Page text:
One of the challenges facing e-commerce fulfillment is the rigidity of the wave management system that often dictates a fixed batch size that must be processed before the next wave of orders is released. As a result, operation managers usually push multiple waves, which lead to accumulation at bottleneck resources, and poor synchronization at sortation engines. We demonstrate the power of operating an order fulfillment engine using the “pull” paradigm. We hypothesize that a pull-driven order fulfillment can meet the same throughput requirements achieved by the push-driven wave-based order fulfillment, but with higher speed, higher service levels, more level resource utilization, and smaller hardware investment cost. To that end, we develop analytical throughput models of a zone picking operation, followed by a sortation operation to separate and consolidate the orders before packing. We develop an algorithm for determining the picking batch size based on the available capacity at each process, and an algorithm for determining the maximum order threshold to maintain in the system before authorizing release of orders towards picking. We use a discrete-event simulation model to validate our approach and measure the performance differences between pull vs. push control.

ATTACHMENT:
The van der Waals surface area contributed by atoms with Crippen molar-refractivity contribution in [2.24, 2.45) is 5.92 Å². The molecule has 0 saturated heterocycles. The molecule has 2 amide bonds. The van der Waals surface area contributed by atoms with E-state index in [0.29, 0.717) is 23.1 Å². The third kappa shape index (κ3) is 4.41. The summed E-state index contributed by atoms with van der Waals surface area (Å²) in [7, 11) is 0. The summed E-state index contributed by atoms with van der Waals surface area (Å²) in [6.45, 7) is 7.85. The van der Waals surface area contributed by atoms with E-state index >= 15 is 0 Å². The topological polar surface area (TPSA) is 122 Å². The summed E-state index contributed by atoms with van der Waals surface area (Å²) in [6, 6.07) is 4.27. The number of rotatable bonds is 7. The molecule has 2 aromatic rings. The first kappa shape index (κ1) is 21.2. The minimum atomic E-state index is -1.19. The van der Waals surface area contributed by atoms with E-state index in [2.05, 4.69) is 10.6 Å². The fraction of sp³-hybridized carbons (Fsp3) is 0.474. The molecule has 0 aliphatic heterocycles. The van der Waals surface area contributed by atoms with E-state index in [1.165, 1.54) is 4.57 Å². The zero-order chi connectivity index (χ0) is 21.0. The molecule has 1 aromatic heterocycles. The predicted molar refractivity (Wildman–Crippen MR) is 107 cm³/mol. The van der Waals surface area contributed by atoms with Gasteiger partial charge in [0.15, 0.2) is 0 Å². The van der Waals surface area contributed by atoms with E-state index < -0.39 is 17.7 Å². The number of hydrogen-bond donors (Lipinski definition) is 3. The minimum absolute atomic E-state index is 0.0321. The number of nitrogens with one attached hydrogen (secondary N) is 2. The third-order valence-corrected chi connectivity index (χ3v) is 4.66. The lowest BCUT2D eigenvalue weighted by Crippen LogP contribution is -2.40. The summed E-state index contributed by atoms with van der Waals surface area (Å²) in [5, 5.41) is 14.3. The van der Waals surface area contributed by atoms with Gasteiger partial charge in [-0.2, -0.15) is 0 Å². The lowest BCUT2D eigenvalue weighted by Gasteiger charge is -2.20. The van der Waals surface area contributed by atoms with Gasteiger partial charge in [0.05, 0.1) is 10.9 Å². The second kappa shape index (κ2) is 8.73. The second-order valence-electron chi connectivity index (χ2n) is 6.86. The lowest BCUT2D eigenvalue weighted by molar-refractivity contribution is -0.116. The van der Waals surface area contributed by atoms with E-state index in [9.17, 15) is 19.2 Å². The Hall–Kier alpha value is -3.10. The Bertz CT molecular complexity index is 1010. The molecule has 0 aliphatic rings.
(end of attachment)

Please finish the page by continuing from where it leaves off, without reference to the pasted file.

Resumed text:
Progress in Material Handling Research
Nazzal, Dima; Shanmugasundaram, Shankar; Kim, Sung; and Meller, Russell D., "Pull-driven Order Fulfillment in Distribution Centers" (2018). 15th IMHRC Proceedings (Savannah, Georgia. USA – 2018). 24.